Editorials

Basic SQL Joins

One of my favorite things to ask during an interview for a developer who is going to be working with databases is to enumerate the different kinds of joins that are standard in most SQL engines. Not only naming what they are, but how the work, or better yet, how they may be utilized is a great follow on series of questions. So, I might ask a question such as this:

What are the different kinds of JOINS that are supported in the SQL language? How do they work? Can you think of a scenario where you would use it? So, in case you are going to interview with me, this is something I would be looking for.

The Inner join is a method of gathering data from two tables. All records from table a are returned for every matching record in table b.

The left outer join returns all records in table a (left) along with every matching record in table b (right). If no record exists in table b, a record from table a is returned with null values for all of the non-matched data in table b.

The right outer join is the inverse of the left outer join. Instead records are returned from table b (Right) with matching or null values from table a (left).

The cross join is a join from two or more tables without join criteria. It returns all records from table a (left) joined to all records in table b (right) regardless of the contents.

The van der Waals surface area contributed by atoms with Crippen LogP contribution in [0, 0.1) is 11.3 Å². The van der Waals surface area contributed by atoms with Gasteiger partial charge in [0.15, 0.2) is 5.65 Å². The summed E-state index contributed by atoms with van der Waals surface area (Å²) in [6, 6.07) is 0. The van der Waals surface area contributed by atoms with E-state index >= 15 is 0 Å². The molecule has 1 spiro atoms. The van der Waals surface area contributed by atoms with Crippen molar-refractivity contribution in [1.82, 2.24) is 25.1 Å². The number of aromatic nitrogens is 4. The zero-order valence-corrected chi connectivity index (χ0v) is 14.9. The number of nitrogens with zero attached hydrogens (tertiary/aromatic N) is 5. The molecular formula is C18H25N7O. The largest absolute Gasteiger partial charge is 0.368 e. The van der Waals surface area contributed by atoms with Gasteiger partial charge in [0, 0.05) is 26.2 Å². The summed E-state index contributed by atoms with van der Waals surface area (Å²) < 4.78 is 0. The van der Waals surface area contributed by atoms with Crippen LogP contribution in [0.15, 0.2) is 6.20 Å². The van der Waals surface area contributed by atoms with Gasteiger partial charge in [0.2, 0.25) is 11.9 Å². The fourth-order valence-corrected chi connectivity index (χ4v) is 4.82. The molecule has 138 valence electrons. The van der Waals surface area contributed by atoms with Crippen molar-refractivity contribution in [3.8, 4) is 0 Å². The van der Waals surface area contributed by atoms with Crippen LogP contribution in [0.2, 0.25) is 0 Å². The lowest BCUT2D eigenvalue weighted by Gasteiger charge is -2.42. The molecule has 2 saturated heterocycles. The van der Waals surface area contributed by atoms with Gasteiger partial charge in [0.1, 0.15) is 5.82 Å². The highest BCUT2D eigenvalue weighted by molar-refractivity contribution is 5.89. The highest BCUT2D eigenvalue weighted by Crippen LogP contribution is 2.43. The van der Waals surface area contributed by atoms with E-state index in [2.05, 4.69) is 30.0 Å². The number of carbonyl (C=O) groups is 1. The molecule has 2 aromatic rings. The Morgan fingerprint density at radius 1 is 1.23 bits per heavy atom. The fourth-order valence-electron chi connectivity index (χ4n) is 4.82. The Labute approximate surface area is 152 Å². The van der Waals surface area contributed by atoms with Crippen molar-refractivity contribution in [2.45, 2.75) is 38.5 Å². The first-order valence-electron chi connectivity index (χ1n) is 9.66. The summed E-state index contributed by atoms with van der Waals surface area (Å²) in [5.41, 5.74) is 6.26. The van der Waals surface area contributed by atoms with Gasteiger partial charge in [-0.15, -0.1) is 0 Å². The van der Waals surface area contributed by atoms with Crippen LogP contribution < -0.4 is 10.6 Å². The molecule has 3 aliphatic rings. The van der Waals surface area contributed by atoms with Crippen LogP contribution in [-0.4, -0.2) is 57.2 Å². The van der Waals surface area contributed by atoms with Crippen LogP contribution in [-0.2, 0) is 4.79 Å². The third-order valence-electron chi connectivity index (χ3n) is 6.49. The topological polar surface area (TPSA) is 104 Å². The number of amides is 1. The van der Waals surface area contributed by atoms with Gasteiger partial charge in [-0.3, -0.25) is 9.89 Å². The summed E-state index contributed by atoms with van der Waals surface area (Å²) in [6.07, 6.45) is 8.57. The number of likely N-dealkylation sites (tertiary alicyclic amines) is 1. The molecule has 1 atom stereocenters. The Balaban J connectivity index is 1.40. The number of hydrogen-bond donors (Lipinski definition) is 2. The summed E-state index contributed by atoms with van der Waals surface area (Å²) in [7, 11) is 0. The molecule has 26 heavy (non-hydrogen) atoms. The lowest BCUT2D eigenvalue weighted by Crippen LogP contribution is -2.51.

This is the basic list of joins that may be found in almost any SQL engine. They are the foundation on which we build our relational database in order to maintain data integrity, reduce redundancy of data, and improve performance by saving data values the least number of times. If you don’t have a handle on these five joins, it’s time to get studying. It doesn’t matter if you are not wanting to be a database professional. Any person working with persistence needs this basic understanding in order to be proficient when working in software.

I’ll leave the rest of the exercise to you. See if you can think of scenarios where the different kinds of joins make sense.

Cheers,

Ben

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  • Eilenblogger

    You named 4 join types then write that you should have a reference on these 5 joins.

  • Tommy Petersen

    Ben, you forgot to describe the full outer join. You obviously had it in mind as you write 5 types, but only describe 4. My least favorite is the right outer join, people have a hard time thinking that way.